It’s nice to be loved, isn’t it? All of a sudden, hockey fans are the center of PR messages from the league and spiffy videos from the NHLPA (featuring David Backes!) explaining why people won’t be going to any pre-season games this month, or NHL hockey games in general for quite some time.
I feel loved now, don’t you? I mean, these guys are fighting for their paychecks, and they’re still thinking of us.
How about the NHL? Pretty video for the fans? No. But we do get this spiffy press release from NHL.com:
Despite the expiration of the Collective Bargaining Agreement, the National Hockey League has been, and remains, committed to negotiating around the clock to reach a new CBA that is fair to the Players and to the 30 NHL teams.
Thanks to the conditions fostered by seven seasons under the previous CBA, competitive balance has created arguably the most meaningful regular season in pro sports; a different team has won the Stanley Cup every year; fans and sponsors have agreed the game is at its best, and the League has generated remarkable growth and momentum. While our last CBA negotiation resulted in a seismic change in the League’s economic system, and produced corresponding on-ice benefits, our current negotiation is focused on a fairer and more sustainable division of revenues with the Players — as well as other necessary adjustments consistent with the objectives of the economic system we developed jointly with the NHL Players’ Association seven years ago. Those adjustments are attainable through sensible, focused negotiation — not through rhetoric.
This is a time of year for all attention to be focused on the ice, not on a meeting room. The League, the Clubs and the Players all have a stake in resolving our bargaining issues appropriately and getting the puck dropped as soon as possible. We owe it to each other, to the game and, most of all, to the fans.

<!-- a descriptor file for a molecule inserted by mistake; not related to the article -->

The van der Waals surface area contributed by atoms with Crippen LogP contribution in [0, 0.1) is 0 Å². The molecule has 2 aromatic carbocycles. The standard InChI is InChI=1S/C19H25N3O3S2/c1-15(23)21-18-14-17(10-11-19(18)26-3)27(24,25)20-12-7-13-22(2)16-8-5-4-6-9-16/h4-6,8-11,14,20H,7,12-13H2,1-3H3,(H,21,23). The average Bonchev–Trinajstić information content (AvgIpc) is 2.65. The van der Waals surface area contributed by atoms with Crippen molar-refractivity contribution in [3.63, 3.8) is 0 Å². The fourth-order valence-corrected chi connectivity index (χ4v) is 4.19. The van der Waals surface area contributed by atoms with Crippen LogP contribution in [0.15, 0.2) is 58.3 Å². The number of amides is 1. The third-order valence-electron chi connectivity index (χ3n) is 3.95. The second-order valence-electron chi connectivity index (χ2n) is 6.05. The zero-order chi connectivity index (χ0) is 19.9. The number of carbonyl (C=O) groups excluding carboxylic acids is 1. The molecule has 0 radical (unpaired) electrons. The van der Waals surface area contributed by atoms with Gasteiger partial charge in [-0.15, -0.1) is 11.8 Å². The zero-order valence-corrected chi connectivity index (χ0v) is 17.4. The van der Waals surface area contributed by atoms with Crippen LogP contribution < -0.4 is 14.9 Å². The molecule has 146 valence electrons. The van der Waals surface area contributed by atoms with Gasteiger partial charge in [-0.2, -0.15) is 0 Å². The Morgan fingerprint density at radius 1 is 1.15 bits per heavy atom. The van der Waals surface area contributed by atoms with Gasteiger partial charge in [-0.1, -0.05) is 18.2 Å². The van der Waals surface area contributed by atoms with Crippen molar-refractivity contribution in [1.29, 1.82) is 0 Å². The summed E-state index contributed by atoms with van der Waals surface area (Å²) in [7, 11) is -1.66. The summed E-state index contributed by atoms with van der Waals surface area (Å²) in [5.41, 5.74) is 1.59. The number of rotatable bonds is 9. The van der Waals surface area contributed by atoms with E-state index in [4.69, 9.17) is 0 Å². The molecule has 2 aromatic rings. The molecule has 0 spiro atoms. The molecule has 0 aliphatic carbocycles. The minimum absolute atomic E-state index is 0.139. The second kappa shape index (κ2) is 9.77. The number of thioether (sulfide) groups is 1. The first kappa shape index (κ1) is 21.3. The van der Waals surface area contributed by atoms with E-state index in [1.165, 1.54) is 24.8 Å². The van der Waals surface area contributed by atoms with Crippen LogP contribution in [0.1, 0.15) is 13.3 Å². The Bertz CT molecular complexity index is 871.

Well, gosh. If the players would just hop on board the ol’ peace train, everything could be solved and we’ll all be watching hockey on opening night while rainbows fly out of Gary Bettman’s ass. Brilliance! But gosh, I don’t know. Which side really cares more about me? Which side can I influence with petitions and YouTube videos coupled with a Twitter campaign?
Uh, neither. I know that in today’s age of social media, we all feel like changing the world is easier than ever. And in some cases, it is. Broadcasting what’s going on in the world can lead to massive social and governmental change — look at last year’s Arab Spring. But that’s government. And that’s totally different. Gary Bettman is not Quadaffi. He is the representative of a group of owners for a business. Owners who each are worth millions at the very least. Owners that just raked in over $3 billion last season.
Businesses don’t care what your personal opinions are, or if a group of 20 of you picket their flagship retail store. If you have a niche product with an absurdly dedicated fanbase, and if you’re the only main quality producer of said product, you know they’ll be back. The money you save’ll balance out what’s lost from protest and a loss season, and you’ll start raking it in when the gates open up again. Fans got pissed off when Gary Bettman said as much, but he was right. With the exception of a few folks, we’ll all be back. We’ll satisfy our need for the sport that we love with the AHL, ECHL, and KHL, but that’s not the same. Hell, former Thrashers goaltender Michael Garnett is leading the KHL in GAA right now. Is this the quality of hockey we want to substitute in place of NHL games? Let’s be realistic here.
We’ll be back, the owners have no incentive to care if a few folks don’t return, and the players are (rightfully) concerned with their own pocketbooks. I agree with David Backes here 100%, but as a fan there is nothing that I can do other than sit and wait for the owners to start playing nice. People can be an action of change when something matters enough, but this is pro sports. It’s a business. We’re just along for the ride.